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Coronavirus response: Breaking down the $8.3 billion emergency spending bill Trump signed

Anjalee Khemlani and Aarthi Swaminathan
·3 min read

U.S. President Donald Trump signed an $8.3 billion spending billon Friday that will help fund the U.S. response to the coronavirus outbreak.

As the president signed the bill, he told reporters: “I asked for two and a half and I got 8.3 [billion dollars] — and I’ll take it.”

Where the money will go

While it’s unclear where exactly the money will come from, here’s a breakdown of where the money’s going:

  • The bill includes more than $3 billion for research and development of vaccines, as well as more than $800 million for research for treatments.

  • More than $2 billion is slated for the Centers for Disease Control and Prevention, and $61 million to the U.S. Food and Drug Administration.

  • The U.S. Agency for International Development would receive more than $1 billion.

  • More than $1 billion will go to the state and local public heath efforts including community health centers and state and local governments.

  • It also authorizes roughly $500 million to allow for Medicare providers to administer telehealth services.

  • Other agencies

U.S. President Donald Trump, right, holds up a signed emergency coronavirus spending bill with Alex Azar, secretary of Health and Human Services (HHS), in the Diplomatic Room of the White House in Washington, D.C., U.S., on Friday, March 6, 2020. (Photo: Jim Lo Scalzo/EPA/Bloomberg via Getty Images)
U.S. President Donald Trump, right, holds up a signed emergency coronavirus spending bill with Alex Azar, secretary of Health and Human Services (HHS), in the Diplomatic Room of the White House in Washington, D.C., U.S., on Friday, March 6, 2020. (Photo: Jim Lo Scalzo/EPA/Bloomberg via Getty Images)

The American people are counting on our government’

The bill was introduced by Rep. Nita Lowey, the Democratic chairman of the House Committee on Appropriations.

"The American people are counting on our government for a fully funded, coordinated and comprehensive government-wide response to the coronavirus," she stated. "We must quickly enact this legislation — lives are at stake.”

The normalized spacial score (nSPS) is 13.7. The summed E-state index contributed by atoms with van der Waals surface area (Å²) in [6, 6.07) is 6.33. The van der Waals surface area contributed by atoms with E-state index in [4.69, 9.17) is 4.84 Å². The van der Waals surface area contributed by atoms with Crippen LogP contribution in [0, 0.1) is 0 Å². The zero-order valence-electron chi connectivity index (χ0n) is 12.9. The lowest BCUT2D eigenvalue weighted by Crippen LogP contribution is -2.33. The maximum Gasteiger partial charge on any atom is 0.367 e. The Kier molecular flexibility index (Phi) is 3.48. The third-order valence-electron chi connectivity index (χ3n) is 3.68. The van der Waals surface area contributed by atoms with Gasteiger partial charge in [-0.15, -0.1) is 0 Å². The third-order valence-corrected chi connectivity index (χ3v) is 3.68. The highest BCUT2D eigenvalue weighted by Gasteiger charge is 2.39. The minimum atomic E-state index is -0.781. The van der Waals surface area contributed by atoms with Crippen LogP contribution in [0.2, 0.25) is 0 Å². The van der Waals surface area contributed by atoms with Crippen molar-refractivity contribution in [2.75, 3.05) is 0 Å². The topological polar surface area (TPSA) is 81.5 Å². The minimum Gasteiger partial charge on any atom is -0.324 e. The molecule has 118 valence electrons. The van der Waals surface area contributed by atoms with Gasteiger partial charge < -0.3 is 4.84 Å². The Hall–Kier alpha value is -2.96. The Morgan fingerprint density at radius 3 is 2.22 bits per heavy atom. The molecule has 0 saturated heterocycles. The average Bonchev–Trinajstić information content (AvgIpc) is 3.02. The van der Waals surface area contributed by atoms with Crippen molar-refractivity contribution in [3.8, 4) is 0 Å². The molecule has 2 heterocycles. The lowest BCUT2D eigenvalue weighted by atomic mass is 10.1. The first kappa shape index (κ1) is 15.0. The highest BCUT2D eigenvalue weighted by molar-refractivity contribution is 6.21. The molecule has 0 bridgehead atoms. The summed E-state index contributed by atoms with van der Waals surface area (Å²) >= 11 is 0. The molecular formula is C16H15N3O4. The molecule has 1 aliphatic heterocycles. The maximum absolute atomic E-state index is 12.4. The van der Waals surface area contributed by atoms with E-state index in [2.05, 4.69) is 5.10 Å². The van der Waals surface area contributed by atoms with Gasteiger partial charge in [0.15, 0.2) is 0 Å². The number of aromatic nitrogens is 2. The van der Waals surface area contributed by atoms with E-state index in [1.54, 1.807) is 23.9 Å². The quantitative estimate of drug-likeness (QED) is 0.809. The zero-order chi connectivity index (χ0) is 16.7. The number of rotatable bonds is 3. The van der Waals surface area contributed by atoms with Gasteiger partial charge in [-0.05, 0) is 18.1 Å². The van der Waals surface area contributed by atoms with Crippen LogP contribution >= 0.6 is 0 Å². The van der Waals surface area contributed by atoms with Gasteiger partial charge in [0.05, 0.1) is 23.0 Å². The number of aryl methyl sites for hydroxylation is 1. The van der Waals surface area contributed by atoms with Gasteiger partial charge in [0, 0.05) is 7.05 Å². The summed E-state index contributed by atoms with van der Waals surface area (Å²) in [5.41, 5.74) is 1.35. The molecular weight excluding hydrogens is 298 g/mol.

The money is considered to be “emergency spending,” according to the bill, which means that it’s “exempt from discretionary spending limits.”

For example, half of Trump’s initial $2.5 billion request had proposed to use reallocated money, routed from existing Ebola virus response funds ($535 million) that were unused, and other existing programs.

But Democrats had then rejected that request, saying that existing money shouldn’t be used to fight the virus, instead pledging a funding package of their own.

(Graphic: David Foster)
(Graphic: David Foster)

There are more than 100,000 people across the world with the COVID-19 virus, according to a database maintained by Johns Hopkins.

240 cases have been reported in the U.S., and 14 deaths have been reported.

Most of the coronavirus cases in the U.S. are on the West Coast — in California, Oregon, and Washington state.

But the East Coast is closing the gap, with the total number of reported cases in New York state alone increasing to 33 as of Friday.

(Graphic: David Foster)
(Graphic: David Foster)

Anjalee Khemlani is a reporter at Yahoo Finance. Follow her on Twitter: @AnjKhem

Aarthi Swaminathan is a reporter for Yahoo Finance. Follow her on Twitter @aarthiswami.

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